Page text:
Understanding the Rates, Causes, and Costs of Churning in SNAP
*Names in bold indicate Presenter
The quantitative and qualitative evidence points to multiple factors contributing to churn. These include: changes in address; changes in earnings or employment status; changes in other program benefits, other unearned income, or assets; changes in household size or composition; and issues of language, literacy, age, and disability.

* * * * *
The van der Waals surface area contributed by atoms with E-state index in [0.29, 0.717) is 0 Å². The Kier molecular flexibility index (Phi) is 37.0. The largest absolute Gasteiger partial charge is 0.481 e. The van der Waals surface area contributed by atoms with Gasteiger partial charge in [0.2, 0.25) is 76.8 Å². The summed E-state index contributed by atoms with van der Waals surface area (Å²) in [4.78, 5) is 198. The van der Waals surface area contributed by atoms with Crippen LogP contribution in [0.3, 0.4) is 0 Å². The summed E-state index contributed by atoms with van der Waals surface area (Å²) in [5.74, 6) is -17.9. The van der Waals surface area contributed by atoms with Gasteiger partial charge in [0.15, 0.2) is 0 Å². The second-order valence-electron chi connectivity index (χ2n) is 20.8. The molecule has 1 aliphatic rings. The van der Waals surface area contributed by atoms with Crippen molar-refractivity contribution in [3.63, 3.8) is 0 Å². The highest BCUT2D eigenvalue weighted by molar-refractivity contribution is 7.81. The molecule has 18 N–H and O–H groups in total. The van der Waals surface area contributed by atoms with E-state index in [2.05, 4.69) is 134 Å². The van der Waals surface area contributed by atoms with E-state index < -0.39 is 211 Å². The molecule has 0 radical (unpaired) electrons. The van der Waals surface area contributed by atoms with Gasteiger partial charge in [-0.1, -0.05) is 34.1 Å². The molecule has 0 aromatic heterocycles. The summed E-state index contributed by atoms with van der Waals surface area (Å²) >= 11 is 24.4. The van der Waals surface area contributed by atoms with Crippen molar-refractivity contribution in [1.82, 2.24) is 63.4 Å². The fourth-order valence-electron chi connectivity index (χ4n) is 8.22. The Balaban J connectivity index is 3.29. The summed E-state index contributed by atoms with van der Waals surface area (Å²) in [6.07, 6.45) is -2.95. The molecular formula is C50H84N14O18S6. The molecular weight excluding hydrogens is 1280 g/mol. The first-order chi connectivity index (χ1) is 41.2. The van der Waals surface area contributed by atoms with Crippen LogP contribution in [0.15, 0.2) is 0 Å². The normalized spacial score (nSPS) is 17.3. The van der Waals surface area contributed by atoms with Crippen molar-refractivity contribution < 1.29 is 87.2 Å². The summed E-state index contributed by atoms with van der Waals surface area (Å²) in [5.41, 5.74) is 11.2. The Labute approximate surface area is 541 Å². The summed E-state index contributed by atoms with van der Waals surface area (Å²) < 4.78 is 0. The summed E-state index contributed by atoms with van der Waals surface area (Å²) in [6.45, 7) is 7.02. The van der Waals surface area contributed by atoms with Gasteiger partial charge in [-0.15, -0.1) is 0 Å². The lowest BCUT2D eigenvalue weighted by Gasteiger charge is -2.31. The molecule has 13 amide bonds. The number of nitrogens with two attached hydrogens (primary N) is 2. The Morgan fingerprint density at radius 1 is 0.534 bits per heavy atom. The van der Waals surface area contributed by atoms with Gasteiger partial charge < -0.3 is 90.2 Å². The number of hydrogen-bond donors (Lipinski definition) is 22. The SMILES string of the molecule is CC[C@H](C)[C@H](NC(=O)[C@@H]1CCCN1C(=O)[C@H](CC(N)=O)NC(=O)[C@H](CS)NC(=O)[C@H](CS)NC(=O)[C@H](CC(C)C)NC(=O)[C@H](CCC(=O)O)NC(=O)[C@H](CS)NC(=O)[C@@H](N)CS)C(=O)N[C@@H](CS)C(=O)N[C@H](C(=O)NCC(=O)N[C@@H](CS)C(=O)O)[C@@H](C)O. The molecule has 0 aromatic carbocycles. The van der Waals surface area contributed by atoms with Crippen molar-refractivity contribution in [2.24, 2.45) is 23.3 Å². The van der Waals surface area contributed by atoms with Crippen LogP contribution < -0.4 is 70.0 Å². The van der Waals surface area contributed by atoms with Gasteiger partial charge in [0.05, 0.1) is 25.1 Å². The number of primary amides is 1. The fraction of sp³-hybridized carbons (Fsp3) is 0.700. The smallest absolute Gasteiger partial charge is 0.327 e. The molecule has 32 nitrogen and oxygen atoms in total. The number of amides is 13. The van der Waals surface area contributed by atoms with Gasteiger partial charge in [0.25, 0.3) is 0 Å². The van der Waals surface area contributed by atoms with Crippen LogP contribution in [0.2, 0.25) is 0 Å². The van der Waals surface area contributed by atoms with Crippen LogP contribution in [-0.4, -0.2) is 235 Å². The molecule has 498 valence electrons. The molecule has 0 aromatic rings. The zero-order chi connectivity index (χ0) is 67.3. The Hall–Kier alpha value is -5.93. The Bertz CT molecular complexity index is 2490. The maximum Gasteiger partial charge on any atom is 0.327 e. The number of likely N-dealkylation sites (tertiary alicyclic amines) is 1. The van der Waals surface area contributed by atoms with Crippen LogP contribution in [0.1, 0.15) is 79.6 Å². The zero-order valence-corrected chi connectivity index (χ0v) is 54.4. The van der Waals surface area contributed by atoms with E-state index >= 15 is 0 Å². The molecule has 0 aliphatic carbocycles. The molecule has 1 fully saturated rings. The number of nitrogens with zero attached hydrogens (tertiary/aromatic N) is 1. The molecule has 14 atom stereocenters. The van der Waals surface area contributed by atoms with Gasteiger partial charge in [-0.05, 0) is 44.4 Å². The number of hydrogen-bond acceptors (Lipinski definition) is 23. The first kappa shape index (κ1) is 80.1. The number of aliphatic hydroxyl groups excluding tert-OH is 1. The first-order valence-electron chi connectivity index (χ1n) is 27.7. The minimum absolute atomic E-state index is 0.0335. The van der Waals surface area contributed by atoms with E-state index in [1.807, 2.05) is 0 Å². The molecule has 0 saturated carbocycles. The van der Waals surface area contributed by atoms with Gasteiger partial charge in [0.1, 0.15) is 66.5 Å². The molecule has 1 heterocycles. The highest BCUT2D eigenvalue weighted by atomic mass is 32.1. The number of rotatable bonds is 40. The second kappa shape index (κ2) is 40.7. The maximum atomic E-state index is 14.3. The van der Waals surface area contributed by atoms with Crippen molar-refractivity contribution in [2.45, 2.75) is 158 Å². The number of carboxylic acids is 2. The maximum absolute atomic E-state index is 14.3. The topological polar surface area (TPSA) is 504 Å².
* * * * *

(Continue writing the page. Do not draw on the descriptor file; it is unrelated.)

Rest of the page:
SNAP churn has adverse consequences to agencies and clients that are sufficient to warrant consideration of actions to reduce churn. Although some amount of churn is unavoidable in light of fluctuating circumstances among low-income households, a lower rate of churn is clearly a desirable goal, to improve benefit access and service quality for program clients. A lower churn rate may be difficult to achieve, however, without some risk of compromising other objectives, such as maintaining low error rates and keeping total program costs within budget constraints.